CyberTech Rambler

October 3, 2012

Its all about timing, but timing put Motorola at a disadvantage

Filed under: Uncategorized — ctrambler @ 6:43 pm

Poor Motorola, it got its appeal against the ruling that it cannot enforce German court ruling against Microsoft in Germany because a court in US says it cannot based on the timing of both suits. [See this GrokLaw article]. But if one examine the timeline, Motorola cannot avoid this.

So what happened? Motorola US sent Microsoft US letters of offers for the patents in question on the dying days of October (29th to be precise). As one need to give the other party time to evaluate and consider the offer, Motorola gave Microsoft 20 days  to reply. Unfortunately, before the 20 days was up, on November 9th, Microsoft pre-empted by sending Motorola to a US Court, thus manufacturing the unsatisfactory situation we are in today.

Could Motorola had avoided it? It cannot sue Microsoft before the 20 days is up unless Microsoft made the first move. In fact, because Motorola filed the German lawsuit one day after Microsoft filed theirs in US, one can say it did sued Microsoft in a timely fashion. Thus we can safely conclude that once the offer letter was sent, Motorola’s hand were tied. The next question is could Motorola had avoided all this by getting Motorola Germany to send the offer to Microsoft Germany? That won’t help as Microsoft Germany will tell Motorola to send the offer the US instead. Furthermore, it is very likely that in the case of multinationals dealing with products that cross national boundaries,  the offer letter is normally sent from Worldwide HQ to Worldwide HQ.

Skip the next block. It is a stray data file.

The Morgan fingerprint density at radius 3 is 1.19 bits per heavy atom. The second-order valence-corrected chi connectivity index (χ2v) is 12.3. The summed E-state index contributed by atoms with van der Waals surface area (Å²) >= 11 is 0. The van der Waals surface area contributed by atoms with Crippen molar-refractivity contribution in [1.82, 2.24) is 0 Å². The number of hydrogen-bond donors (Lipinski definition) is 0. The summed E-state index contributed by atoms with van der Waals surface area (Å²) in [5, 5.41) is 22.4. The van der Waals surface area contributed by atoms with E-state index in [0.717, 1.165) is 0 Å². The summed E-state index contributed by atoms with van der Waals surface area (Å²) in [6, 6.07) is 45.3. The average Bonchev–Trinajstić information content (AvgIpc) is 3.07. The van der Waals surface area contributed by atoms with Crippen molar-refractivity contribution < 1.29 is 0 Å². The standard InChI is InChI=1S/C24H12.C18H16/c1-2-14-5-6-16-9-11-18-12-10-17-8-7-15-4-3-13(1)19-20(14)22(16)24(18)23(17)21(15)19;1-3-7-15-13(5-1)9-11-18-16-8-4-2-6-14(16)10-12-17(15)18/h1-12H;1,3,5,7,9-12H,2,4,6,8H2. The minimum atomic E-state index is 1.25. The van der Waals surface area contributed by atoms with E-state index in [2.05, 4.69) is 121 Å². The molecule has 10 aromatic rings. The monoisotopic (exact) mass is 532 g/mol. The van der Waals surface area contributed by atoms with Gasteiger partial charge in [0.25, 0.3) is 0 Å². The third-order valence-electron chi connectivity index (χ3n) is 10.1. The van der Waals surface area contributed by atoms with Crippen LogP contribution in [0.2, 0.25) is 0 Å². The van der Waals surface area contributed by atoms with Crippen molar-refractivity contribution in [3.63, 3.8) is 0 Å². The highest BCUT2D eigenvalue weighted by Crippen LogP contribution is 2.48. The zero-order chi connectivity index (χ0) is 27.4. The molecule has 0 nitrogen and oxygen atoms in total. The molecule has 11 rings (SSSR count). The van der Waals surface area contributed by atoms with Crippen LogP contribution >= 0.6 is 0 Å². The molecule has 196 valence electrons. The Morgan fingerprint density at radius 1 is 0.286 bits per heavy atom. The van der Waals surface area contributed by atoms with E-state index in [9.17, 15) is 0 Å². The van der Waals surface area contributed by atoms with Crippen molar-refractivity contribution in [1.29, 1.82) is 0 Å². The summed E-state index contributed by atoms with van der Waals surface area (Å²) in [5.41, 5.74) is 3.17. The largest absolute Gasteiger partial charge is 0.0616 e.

Given that the whole thing is basically happening in Germany one would had expected the US court to refer the case to the German court as a matter of respecting each other jurisdiction and to prevent jurisdiction shopping. I think we have a “my house is bigger than your house” contest between US courts and German courts. That is why US courts want to retain jurisdiction on the case.

One interesting fact is that the US court is treating FRAND terms an actual contract instead of an offer. Unusual in the fact that the contract binds one party without even knowing who the other party might be. That is unfair to the former. Not that Microsoft is the only one who use this. Apple appears to be doing so as well. While giving kudos to Microsoft’s  and Apple’s lawyers for thinking this up, it does flies against common sense and normal practice in FRAND. It will be interesting to see how this argument on whether FRAND is a contract or not, and if so, how does it works. As FRAND is very important in standard settings, the sooner we have an answer, preferably in the form of US Supreme Court judgement, or highest court to which there is no more appeals in other jurisdiction, the better.

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